- "As it happens, I enjoy organizing things...so working out systems of military service, taxation, family lineage and such items came easily to me and in fact gave me many hours of enjoyment... Howard...had worked into his stories far more background detail than exists in the normal fantasy. He had provided an outline map... and while the geographical picture was rather vague, featuring few cities, there was a wealth of ethnological detail available. On this I proceeded to build."— Tony Bath on the original inspiration for the campaign, White Dwarf Issue #4
Tony Bath was a noted wargamer during the 1960s and 70s. He was likewise a ardent fan of Robert Howard's Conan the Barbarian series, and so it was natural that he would come to combine the two. What followed was what may be one of the most in-depth and influential fantasy wargaming campaigns conducted. This was not a mere lifting of the Conan the Barbarian: in order to provide a suitable background for a wargame, Bath expounded deeply into the world of Hyboria, describing its armies, society, and economy, and the end result was a setting that was as much Bath's as it was Howard's.
The rules, likewise were as in-depth and detailed as his World Building. Virtually every detail of warfare— movement, soldiers' pay, character traits, and economic resources, where elaborately expounded on in order to provide a realistic experience of warfare. Initially beginning as a two-player matter between Bath and his associated Donald Featherstone grew rapidly as more of their friends wished to join in the fighting. In the end, the campaign lasted for several years, conducted not only on the tabletop but also in mail as players sent their orders and complete with a newsletter sent out to the players to keep track of everything that was occurring.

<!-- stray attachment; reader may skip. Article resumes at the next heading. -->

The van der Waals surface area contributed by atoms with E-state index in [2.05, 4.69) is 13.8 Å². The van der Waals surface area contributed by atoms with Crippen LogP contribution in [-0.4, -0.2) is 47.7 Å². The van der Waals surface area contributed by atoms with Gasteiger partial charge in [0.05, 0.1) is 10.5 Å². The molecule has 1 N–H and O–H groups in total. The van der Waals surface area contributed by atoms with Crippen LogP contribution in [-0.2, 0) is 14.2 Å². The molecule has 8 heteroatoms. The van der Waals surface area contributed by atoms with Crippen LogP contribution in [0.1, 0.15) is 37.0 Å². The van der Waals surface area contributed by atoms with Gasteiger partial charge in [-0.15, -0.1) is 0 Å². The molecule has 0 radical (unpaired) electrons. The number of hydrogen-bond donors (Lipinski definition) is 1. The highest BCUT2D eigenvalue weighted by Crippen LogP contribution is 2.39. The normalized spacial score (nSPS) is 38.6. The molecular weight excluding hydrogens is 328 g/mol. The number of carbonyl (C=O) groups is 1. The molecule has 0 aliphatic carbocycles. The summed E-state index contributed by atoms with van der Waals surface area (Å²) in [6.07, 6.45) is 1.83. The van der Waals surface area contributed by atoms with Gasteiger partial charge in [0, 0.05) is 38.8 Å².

The rules, background and history of the Hyborian Campaign can be found in "Tony Bath's Ancient Wargaming", available on Lulu. A digital memorial to Tony Bath and an overview of the campaign can be found here.
Tropes of the Hyborian Campaign
- Alternate Universe: Of Conan the Barbarian, of course. Even accounting for the initial differences between Howard and Bath's Hynorias, the Hyboria that emerged once the dust settled was radically divergent from the original setting.
- Easy Logistics: Averted. An entire chapter of Setting Up a Wargames Campaign examines the maintenance of armies from pay of troops to production of weapons. Failure to supply troops would result in them losing effectiveness every turn.
- The Empire: Cimmeria united to become Cimmerian Empire early on, though as the campaign passed it became defunct and was replaced by the Confederation of Varnar. The Shemite and Vendhyan Empries are "present day" examples of this trope.
- The Federation: Aquilonia eventually became one after assimilating several border states. Each member state is autonomous, with issues like defence and diplomacy being nation-wide.
- Hostile Show Takeover: Downplayed: At one point in the game, the campaign newspaper, the Shadizar Herald, was taken over by one of the players after it reported scandalous rumours about the Queen. The Game Master had to stage a riot in the city in order to wrest back control of the paper.
- Low Fantasy: As per the original source. Bath went even further in this regard, doing away with magic all together and just keeping the Fantasy Counterpart Cultures intact.
- Space-Filling Empire: Vendhya (which was originally a Fantasy Counterpart Culture of India) could definitely be considered this once the campaign ended. It began with conquering minor NPCs, went on to conquer even one of the players' empires and going on to subjugate Khitai in the east to parts of Shem to the west and everything in between by the campaign's conclusion. Note that Shem is the setting's equivalent of Egypt.